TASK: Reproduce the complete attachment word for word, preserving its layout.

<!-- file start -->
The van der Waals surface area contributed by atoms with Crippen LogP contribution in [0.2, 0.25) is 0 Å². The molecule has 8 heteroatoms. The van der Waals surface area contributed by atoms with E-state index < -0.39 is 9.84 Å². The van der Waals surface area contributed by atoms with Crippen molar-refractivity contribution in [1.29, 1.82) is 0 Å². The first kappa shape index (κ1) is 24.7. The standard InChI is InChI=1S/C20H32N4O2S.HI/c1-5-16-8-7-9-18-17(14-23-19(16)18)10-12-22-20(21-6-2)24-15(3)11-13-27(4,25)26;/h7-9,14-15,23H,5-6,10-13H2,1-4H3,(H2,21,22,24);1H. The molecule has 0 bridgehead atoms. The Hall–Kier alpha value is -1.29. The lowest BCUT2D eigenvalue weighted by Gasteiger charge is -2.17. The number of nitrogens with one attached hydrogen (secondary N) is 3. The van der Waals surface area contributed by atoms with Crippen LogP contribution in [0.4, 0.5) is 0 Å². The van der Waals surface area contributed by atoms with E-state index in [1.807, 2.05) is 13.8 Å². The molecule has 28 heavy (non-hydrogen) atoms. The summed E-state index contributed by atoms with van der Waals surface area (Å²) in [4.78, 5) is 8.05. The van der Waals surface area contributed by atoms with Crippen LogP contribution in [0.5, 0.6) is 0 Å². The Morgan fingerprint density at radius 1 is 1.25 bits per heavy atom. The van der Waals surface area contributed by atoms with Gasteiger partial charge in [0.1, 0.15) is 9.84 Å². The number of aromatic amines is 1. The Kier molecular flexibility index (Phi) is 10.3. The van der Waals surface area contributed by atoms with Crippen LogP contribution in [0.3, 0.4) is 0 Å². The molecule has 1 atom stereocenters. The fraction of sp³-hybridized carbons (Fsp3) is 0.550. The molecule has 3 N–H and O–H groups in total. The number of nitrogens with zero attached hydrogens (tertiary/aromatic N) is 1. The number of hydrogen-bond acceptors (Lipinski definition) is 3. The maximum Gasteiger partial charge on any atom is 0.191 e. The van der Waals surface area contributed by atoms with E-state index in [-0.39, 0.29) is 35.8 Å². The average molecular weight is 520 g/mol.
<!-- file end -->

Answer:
The van der Waals surface area contributed by atoms with Crippen LogP contribution in [0.2, 0.25) is 0 Å². The molecule has 8 heteroatoms. The van der Waals surface area contributed by atoms with E-state index < -0.39 is 9.84 Å². The van der Waals surface area contributed by atoms with Crippen molar-refractivity contribution in [1.29, 1.82) is 0 Å². The first kappa shape index (κ1) is 24.7. The standard InChI is InChI=1S/C20H32N4O2S.HI/c1-5-16-8-7-9-18-17(14-23-19(16)18)10-12-22-20(21-6-2)24-15(3)11-13-27(4,25)26;/h7-9,14-15,23H,5-6,10-13H2,1-4H3,(H2,21,22,24);1H. The molecule has 0 bridgehead atoms. The Hall–Kier alpha value is -1.29. The lowest BCUT2D eigenvalue weighted by Gasteiger charge is -2.17. The number of nitrogens with one attached hydrogen (secondary N) is 3. The van der Waals surface area contributed by atoms with Crippen LogP contribution in [0.4, 0.5) is 0 Å². The van der Waals surface area contributed by atoms with E-state index in [1.807, 2.05) is 13.8 Å². The molecule has 28 heavy (non-hydrogen) atoms. The summed E-state index contributed by atoms with van der Waals surface area (Å²) in [4.78, 5) is 8.05. The van der Waals surface area contributed by atoms with Crippen LogP contribution in [0.5, 0.6) is 0 Å². The Morgan fingerprint density at radius 1 is 1.25 bits per heavy atom. The van der Waals surface area contributed by atoms with Gasteiger partial charge in [0.1, 0.15) is 9.84 Å². The number of aromatic amines is 1. The Kier molecular flexibility index (Phi) is 10.3. The van der Waals surface area contributed by atoms with Crippen LogP contribution in [0.3, 0.4) is 0 Å². The molecule has 1 atom stereocenters. The fraction of sp³-hybridized carbons (Fsp3) is 0.550. The molecule has 3 N–H and O–H groups in total. The number of nitrogens with zero attached hydrogens (tertiary/aromatic N) is 1. The number of hydrogen-bond acceptors (Lipinski definition) is 3. The maximum Gasteiger partial charge on any atom is 0.191 e. The van der Waals surface area contributed by atoms with E-state index in [-0.39, 0.29) is 35.8 Å². The average molecular weight is 520 g/mol.